When someone tells you that so and so is responsible for your misery and pain, that they are your personal and lifelong enemy - check it out. There are two good reasons for this. First, you want to absolutely ensure that your enemy is who you think, doing what you expect, at the time of your intended retribution. The only way you can be sure of knowing these things well enough to take action against them is to know why they became your enemy in the first place.

But this does open up a frightening possibility - realizing you both fell for the "It's Bobby's Fault" gambit.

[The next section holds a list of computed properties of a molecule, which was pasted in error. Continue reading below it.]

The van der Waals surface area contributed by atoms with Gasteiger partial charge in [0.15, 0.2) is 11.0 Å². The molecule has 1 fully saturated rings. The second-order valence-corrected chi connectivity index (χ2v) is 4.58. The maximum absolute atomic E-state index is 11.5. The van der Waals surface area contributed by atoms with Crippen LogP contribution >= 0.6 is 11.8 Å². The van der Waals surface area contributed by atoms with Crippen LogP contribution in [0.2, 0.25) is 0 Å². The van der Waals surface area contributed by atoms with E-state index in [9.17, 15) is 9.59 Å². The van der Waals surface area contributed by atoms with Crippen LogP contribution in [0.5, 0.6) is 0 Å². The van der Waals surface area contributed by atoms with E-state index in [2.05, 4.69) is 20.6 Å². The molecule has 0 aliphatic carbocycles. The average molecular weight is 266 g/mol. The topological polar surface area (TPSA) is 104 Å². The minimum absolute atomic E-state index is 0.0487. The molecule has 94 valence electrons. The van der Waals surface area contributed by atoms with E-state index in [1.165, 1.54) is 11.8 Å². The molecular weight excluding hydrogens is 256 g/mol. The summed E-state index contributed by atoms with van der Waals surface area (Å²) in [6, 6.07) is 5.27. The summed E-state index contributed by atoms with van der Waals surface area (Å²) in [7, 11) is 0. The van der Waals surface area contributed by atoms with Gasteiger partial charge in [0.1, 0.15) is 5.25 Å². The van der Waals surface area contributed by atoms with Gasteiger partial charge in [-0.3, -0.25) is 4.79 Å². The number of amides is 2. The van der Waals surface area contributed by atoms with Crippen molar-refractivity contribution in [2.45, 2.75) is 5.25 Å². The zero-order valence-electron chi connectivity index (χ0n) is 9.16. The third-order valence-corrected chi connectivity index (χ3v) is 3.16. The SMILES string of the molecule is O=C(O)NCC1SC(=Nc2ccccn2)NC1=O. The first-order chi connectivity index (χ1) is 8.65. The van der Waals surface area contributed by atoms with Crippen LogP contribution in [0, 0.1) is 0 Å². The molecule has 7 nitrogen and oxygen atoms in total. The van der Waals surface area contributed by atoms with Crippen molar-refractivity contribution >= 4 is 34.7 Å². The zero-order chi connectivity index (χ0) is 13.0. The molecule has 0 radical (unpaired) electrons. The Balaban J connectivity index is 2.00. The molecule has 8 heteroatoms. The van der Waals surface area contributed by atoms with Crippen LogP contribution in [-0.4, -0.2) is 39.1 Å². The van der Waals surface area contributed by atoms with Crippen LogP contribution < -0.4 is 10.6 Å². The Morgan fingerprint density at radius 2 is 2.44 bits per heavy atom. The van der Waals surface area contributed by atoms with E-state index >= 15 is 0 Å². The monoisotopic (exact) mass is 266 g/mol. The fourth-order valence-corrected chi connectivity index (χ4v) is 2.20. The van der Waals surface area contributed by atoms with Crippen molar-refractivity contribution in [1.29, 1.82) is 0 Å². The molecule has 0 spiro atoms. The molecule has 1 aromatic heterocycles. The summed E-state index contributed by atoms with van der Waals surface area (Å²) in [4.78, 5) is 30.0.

You see, very often the person, group, company or nation would very much like to divert consequences onto someone who is barely involved. Of course, once you have taken revenge upon them, they will be your enemy, and whoever is actually responsible tiptoes away in the night, giggling. 

Blaming Iraq for 9/11 was a masterstroke of misdirection - as was blaming the US financial system for the social plight of the average person in the Middle East. 


We should all be embarrassed for falling for it, and it's human nature to prefer to be wrong in a crowd than to be right alone - but you don't have to call attention to your new-found cynicism. You just need to stop acting as if the powers that be have your best interests at heart, when that bet costs you money and puts your livelihood at risk.

The single best thing you can do to bring peace to the world is to stop listening to people who have a vested interest in sustaining a conflict.